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Building the death railway : the ordeal of American POWs in Burma,…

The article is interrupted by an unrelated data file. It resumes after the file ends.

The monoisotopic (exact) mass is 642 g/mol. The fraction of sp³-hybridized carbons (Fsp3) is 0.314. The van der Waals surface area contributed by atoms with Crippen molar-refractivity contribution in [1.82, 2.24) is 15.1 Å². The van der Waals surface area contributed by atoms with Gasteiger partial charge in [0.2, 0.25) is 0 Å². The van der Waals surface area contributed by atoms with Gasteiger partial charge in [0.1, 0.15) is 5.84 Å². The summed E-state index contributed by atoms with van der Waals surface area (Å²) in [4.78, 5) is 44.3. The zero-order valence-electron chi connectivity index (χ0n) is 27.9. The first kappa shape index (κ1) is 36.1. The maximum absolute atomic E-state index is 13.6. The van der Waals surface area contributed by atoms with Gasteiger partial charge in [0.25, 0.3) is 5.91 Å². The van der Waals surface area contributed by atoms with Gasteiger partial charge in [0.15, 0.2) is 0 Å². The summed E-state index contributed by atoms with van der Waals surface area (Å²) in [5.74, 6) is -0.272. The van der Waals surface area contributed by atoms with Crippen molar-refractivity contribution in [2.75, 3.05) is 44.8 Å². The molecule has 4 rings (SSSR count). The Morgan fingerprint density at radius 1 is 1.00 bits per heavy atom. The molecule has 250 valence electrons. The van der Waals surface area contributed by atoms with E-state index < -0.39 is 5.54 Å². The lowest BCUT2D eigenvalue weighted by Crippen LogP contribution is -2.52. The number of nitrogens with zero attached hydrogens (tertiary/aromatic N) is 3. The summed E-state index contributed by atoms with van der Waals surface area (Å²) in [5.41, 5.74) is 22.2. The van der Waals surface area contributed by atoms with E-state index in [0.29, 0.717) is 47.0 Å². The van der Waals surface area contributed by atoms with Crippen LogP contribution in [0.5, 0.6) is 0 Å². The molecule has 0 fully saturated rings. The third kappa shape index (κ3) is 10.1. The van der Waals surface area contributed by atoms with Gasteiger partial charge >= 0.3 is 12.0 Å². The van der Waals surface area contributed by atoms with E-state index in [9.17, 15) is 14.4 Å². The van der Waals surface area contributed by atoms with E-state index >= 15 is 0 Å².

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"Our camp was built in a mudhole. You're in mud and filth all the time, and in the jungle everything is decaying vegetation. So any scratch you'd get would become infected by nightfall." -Charley L. Pryor USMC, USS Houston. The Oscar-winning movie The Bridge on The River Kwai dramatized to millions the building of the infamous Japanese "Death Railway" - the supply line for Japan's planned invasion of India during World War II. But the movie only told us part of the.story, giving the impression that all the men working on the line were British. Actually, 668 Americans-serving on the USS Houston and with the Texas National Guard's Second Battalion - worked along side the other Allied troops in the jungle camps. In Building The Death Railway their story is told for the first time. As only they can tell it. In 22 interviews with American survivors we learn the details of their lengthy ordeal. Disease, punishment, camaraderie, work.conditions, and attempts to escape are described by the men who were there. Beginning with their capture and ending with their liberation 42 months later, the men remember how it was. The Burma-Thailand "Death Railway" was one of the most horrible sentences that a prisoner of war could endure. Thousands died in the jungles of Burma. More than 130 Americans - one man in five - never returned home, victims of neglect, abuse, starvation, and disease. A story of human.generosity amid the greatest cruelty, Building the Death Railway gives the American perspective on events that shocked the world.
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